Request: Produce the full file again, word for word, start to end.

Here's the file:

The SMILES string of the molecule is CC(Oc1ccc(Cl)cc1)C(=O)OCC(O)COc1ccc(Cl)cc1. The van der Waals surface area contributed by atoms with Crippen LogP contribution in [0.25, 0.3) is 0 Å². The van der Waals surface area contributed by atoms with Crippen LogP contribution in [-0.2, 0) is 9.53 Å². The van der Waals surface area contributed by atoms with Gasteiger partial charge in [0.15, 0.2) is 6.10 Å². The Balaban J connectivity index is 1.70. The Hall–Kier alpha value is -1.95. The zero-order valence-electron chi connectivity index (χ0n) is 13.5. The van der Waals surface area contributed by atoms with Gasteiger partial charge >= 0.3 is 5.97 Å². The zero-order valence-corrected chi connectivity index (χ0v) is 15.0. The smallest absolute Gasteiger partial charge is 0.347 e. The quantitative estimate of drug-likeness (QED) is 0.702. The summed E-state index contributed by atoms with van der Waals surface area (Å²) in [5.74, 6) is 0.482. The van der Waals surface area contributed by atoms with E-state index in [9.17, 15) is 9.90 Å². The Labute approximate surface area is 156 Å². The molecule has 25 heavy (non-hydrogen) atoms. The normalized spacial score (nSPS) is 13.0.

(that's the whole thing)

The SMILES string of the molecule is CC(Oc1ccc(Cl)cc1)C(=O)OCC(O)COc1ccc(Cl)cc1. The van der Waals surface area contributed by atoms with Crippen LogP contribution in [0.25, 0.3) is 0 Å². The van der Waals surface area contributed by atoms with Crippen LogP contribution in [-0.2, 0) is 9.53 Å². The van der Waals surface area contributed by atoms with Gasteiger partial charge in [0.15, 0.2) is 6.10 Å². The Balaban J connectivity index is 1.70. The Hall–Kier alpha value is -1.95. The zero-order valence-electron chi connectivity index (χ0n) is 13.5. The van der Waals surface area contributed by atoms with Gasteiger partial charge >= 0.3 is 5.97 Å². The zero-order valence-corrected chi connectivity index (χ0v) is 15.0. The smallest absolute Gasteiger partial charge is 0.347 e. The quantitative estimate of drug-likeness (QED) is 0.702. The summed E-state index contributed by atoms with van der Waals surface area (Å²) in [5.74, 6) is 0.482. The van der Waals surface area contributed by atoms with E-state index in [9.17, 15) is 9.90 Å². The Labute approximate surface area is 156 Å². The molecule has 25 heavy (non-hydrogen) atoms. The normalized spacial score (nSPS) is 13.0.